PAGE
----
Conscious vs Wise - What's the difference?

conscious | wise |


As an adjective conscious

is alert, awake.

As an acronym wise is

(aviation|nautical) (adjective).

conscious

English

Adjective

(en adjective)
  • Alert, awake.
  • Aware.
  • * , chapter=5
  • , title= The Mirror and the Lamp , passage=Here, in the transept and choir, where the service was being held, one was conscious every moment of an increasing brightness; colours glowing vividly beneath the circular chandeliers, and the rows of small lights on the choristers' desks flashed and sparkled in front of the boys' faces, deep linen collars, and red neckbands.}}
  • *
  • Once again the animals were conscious of a vague uneasiness.
  • Aware of one's own existence; aware of one's own awareness.
  • * 1999 , Eckhart Tolle, The Power of Now , Hodder and Stoughton, pages 61–62:
  • The best indicator of your level of consciousness is how you deal with life's challenges when they come.  Through those challenges, an already unconscious person tends to become more deeply unconscious, and a conscious' person more intensely ' conscious .

    Antonyms

    * asleep * unaware * unconscious

    Derived terms

    * consciously * consciousness * subconscious * unconscious * preconscious * price-conscious * self-conscious

    wise

    English

    Etymology 1

    From (etyl) wis, wys, from (etyl) . Cognate with Dutch wijs, German weise, Swedish vis. Compare wit.

    Adjective

    (er)
  • Showing good judgement or the benefit of experience.
  • Storing extra food for the winter was a wise decision.
    They were considered the wise old men of the administration.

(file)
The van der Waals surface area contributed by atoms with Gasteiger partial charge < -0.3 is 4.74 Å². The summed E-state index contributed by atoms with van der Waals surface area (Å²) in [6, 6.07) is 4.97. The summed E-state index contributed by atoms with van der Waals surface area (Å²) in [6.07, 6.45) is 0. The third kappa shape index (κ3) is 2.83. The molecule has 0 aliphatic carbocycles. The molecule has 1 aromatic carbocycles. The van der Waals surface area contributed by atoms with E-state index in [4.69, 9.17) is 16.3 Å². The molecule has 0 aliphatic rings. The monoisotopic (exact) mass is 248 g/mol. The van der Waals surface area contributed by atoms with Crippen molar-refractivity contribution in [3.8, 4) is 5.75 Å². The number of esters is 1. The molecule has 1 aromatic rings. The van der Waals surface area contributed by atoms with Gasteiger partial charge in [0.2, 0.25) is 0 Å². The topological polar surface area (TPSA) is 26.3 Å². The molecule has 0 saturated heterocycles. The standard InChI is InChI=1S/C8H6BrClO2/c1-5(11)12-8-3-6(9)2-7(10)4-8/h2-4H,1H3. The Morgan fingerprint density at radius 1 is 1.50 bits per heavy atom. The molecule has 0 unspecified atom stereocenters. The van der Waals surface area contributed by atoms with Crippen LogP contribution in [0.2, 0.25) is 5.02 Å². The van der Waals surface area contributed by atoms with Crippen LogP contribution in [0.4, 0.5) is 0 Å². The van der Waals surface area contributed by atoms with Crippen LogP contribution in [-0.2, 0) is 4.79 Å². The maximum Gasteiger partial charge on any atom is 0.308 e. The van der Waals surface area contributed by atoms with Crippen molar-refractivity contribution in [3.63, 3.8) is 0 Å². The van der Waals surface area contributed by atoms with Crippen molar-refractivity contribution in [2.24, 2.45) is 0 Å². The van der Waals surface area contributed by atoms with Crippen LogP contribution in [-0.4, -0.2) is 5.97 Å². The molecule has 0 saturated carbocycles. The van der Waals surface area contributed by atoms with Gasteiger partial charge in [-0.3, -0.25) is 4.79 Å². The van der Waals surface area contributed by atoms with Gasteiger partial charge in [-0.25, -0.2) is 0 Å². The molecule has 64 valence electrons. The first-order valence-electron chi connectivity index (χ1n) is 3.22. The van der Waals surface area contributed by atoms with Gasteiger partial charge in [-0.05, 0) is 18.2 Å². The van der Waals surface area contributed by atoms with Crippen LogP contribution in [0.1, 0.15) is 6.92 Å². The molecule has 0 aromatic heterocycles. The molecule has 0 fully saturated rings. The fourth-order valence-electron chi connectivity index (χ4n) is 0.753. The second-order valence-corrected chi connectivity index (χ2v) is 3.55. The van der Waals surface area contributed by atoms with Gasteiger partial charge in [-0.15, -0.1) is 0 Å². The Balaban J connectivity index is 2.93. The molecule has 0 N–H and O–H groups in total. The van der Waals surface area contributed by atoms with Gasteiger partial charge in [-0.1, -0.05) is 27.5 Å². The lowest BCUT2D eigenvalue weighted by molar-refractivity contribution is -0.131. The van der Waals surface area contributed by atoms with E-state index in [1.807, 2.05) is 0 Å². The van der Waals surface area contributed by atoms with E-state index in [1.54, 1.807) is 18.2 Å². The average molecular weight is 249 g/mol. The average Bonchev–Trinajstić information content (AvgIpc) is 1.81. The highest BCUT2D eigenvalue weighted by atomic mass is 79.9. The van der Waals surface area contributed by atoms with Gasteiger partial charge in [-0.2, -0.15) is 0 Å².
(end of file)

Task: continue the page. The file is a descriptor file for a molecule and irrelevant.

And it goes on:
"It is a profitable thing, if one is wise , to seem foolish" - Aeschylus
  • (colloquial) Disrespectful.
  • Don't get wise with me!
    Usage notes
    * Objects: person, decision, advice, counsel, saying, etc.
    Antonyms
    * unwise * foolish
    Derived terms
    * crack wise * wisdom * wiseacre * wise apple * wiseass * wisecrack * wise guy * wise-hearted * wiseling * wiselike * wiseness * wizen * wizard * word to the wise

    Verb

    (wis)
  • To become wise.
  • (ergative, slang) Usually with "up", to inform or learn.
  • Mo wised him up about his situation.
    ''After Mo had a word with him, he wised up.

    Etymology 2

    From (etyl) .

    Noun

    (en noun)
  • (archaic) Way, manner, method.
  • * 1850 , The Burden of Nineveh , lines 2-5
  • ... the prize
    Dead Greece vouchsafes to living eyes, —
    Her Art for ever in fresh wise
    From hour to hour rejoicing me.
  • * 1866 , , A Ballad of Life , lines 28-30
  • A riven hood was pulled across his eyes;
    The token of him being upon this wise
    Made for a sign of Lust.
  • * 1926 , J. S. Fletcher, Sea Fog , page 308
  • And within a few minutes the rest of us were on our way too, judiciously instructed by Parkapple and the Brighton official, and disposed of in two taxi-cabs, the drivers of which were ordered to convey us to Rottingdean in such wise that each set his load of humanity at different parts of the village and at the same time that the bus was due to arrive at the hotel.
    Derived terms
    * -wise

    Etymology 3

    From (etyl) .

    Verb

  • (dialectal) to instruct
  • (dialectal) to advise; induce
  • (dialectal) to show the way, guide
  • (dialectal) to direct the course of, pilot
  • (dialectal) to cause to turn